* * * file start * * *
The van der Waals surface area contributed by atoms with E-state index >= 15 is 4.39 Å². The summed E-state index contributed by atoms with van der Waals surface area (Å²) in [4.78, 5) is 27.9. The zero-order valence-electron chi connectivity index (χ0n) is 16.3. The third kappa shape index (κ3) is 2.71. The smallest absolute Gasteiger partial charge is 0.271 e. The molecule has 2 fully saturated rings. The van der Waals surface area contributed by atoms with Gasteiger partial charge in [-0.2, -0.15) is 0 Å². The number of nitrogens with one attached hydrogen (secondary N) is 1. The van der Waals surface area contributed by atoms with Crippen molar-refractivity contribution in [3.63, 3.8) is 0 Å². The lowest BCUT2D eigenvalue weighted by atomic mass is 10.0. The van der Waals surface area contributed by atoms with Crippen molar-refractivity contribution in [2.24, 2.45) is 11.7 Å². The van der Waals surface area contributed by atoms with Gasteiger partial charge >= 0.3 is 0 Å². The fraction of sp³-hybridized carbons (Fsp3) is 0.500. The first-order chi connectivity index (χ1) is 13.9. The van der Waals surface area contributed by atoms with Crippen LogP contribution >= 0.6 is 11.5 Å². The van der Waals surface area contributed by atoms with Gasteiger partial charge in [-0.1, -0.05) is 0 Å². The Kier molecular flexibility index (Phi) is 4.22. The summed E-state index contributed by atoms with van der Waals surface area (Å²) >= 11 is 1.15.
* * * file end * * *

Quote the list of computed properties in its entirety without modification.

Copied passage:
The van der Waals surface area contributed by atoms with E-state index >= 15 is 4.39 Å². The summed E-state index contributed by atoms with van der Waals surface area (Å²) in [4.78, 5) is 27.9. The zero-order valence-electron chi connectivity index (χ0n) is 16.3. The third kappa shape index (κ3) is 2.71. The smallest absolute Gasteiger partial charge is 0.271 e. The molecule has 2 fully saturated rings. The van der Waals surface area contributed by atoms with Gasteiger partial charge in [-0.2, -0.15) is 0 Å². The number of nitrogens with one attached hydrogen (secondary N) is 1. The van der Waals surface area contributed by atoms with Crippen molar-refractivity contribution in [3.63, 3.8) is 0 Å². The lowest BCUT2D eigenvalue weighted by atomic mass is 10.0. The van der Waals surface area contributed by atoms with Crippen molar-refractivity contribution in [2.24, 2.45) is 11.7 Å². The van der Waals surface area contributed by atoms with Gasteiger partial charge >= 0.3 is 0 Å². The fraction of sp³-hybridized carbons (Fsp3) is 0.500. The first-order chi connectivity index (χ1) is 13.9. The van der Waals surface area contributed by atoms with Crippen LogP contribution >= 0.6 is 11.5 Å². The van der Waals surface area contributed by atoms with Gasteiger partial charge in [-0.1, -0.05) is 0 Å². The Kier molecular flexibility index (Phi) is 4.22. The summed E-state index contributed by atoms with van der Waals surface area (Å²) >= 11 is 1.15.